Short Abstract: Antibodies are proteins of the immune system that tag noxious molecules for elimination. They can be adjusted to bind with high affinity and specificity to a target molecule. This property has been extensively exploited in biopharmaceuticals, diagnostics and research agents. Their binding malleability arises from their diversity (>10^10 possible sequences). The advent of Next Generation Sequencing (NGS) has made it possible to produce snapshots of this diversity. In this poster we describe our work with a large NGS dataset comprising 13.5m heavy and light chains from ~500 individuals. By studying this dataset we aim to establish a set of descriptors that will allow us to formally interrogate the properties of immune repertoires. The descriptors we have explored include length of complementarity determining region (CDRs), gene usages, amino acid distributions. One feature we have identified within the data is that 6-7% of H3 loops in our dataset contain a cysteine pair motif. H3 length correlates with the proportion of cysteine residues inside the loop (Pearson correlation, R2 = 0.89). Two of the most common motifs containing two surrounding cysteines are 5 and 6 amino acids long. Our analysis of amino acid distribution reveals that both motifs have a strong preference for tyrosines in the flanking positions, although the amino acid distributions inside each motif is distinct. This knowledge is one example of how NGS can be used to rationally design antibodies in novel ways.
Short Abstract: Endogenous retroviruses invade the host genome and get horizontally transmitted from parents to the offspring. The koala retrovirus (KoRV) is currently invading the genome of Phascolarctos cinereus. By investigating KoRV, we can study the endogenization process of an infectious virus in real time. We conducted different studies to examine insertion sites in ancient DNA samples (Cui, P. et al. Comprehensive profiling of retroviral integration sites using target enrichment methods from historical koala samples without an assembled reference genome. PeerJ 4, e1847 (2016).), samples of wild animals and zoo animals, as well as comparing cancer and control tissues. We found rarely shared integration sites and recombination of two viruses, which may result in a reduced prevalence of the virus.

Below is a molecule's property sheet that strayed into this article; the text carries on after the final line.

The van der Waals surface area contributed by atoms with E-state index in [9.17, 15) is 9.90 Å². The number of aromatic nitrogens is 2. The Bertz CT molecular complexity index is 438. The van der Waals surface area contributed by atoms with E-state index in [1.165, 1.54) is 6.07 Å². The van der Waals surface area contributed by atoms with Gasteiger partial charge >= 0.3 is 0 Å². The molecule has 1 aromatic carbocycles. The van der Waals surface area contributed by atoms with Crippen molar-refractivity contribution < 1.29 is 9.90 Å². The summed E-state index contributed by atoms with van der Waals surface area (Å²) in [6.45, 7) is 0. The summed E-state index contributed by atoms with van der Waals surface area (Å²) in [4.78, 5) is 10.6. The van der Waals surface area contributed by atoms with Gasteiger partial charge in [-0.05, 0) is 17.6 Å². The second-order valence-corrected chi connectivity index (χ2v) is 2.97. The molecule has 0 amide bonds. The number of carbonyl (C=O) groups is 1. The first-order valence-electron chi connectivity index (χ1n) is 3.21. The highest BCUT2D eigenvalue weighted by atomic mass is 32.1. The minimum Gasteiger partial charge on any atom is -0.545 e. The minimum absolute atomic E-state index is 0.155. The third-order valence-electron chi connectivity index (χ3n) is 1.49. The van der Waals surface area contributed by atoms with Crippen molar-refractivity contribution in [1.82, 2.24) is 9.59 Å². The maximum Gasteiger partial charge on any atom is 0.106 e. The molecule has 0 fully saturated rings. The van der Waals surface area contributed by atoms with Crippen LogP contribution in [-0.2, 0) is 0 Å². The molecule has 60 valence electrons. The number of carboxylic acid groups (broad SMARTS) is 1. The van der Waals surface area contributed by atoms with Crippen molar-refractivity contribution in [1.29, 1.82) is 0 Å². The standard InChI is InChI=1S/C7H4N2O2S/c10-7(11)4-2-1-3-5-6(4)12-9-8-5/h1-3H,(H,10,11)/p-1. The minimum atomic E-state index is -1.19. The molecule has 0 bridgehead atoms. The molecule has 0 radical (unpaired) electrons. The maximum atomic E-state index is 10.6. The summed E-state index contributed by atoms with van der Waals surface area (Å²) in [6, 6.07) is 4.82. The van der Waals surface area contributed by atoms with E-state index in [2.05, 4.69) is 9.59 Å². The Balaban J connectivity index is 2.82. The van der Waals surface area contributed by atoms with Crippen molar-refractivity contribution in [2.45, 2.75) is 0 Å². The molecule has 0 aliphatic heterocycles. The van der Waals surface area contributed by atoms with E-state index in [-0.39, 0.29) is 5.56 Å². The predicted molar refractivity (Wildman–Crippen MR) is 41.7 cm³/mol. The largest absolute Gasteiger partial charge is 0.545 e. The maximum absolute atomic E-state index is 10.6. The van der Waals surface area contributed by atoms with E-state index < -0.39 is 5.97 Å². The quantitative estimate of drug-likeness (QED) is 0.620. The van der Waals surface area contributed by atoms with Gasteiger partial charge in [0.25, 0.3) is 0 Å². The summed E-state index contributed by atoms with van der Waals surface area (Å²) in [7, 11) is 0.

Short Abstract: Long-read sequencing technologies from Pacific Biosciences and Oxford Nanopore have dramatically increased achievable read length, with reads routinely exceeding 10 Kbp. These reads are crucial for resolving ambiguities when mapping and assembling reads from repetitive genomes such as human, with consequences for many applications, from closing gaps of the reference to mapping the structural variation that underlies many human diseases. However, the increased read length comes at the cost of a significantly higher error rate. Despite continuing improvements, read mappers and assemblers designed for short-read technologies such as Illumina, where indels are almost nonexistent, struggle to map these reads accurately or at all. We describe six very simple "squash" transformation functions that can be applied to any DNA sequence to produce a smaller sequence, on average one quarter of the input size, and which have a useful “indel-tolerant” property: on average, 75% of deletions and 62.5% of insertions leave the result of the transformation unchanged. The transformations are fast, streamable and in-place. When applied as preprocessing before k-mer lookup, they can be viewed as a form of gapped k-mers, but with sequence-dependent gaps. We show that two of the functions significantly improve the accuracy of the initial k-mer lookup phase of read mapping: for simulated PacBio data, transforming both reference sequence and reads before mapping k-mers yields relative support scores higher than baseline for at least 76% of the reads, suggesting that these transformations have the potential to simultaneously improve both the speed and accuracy of long read mapping.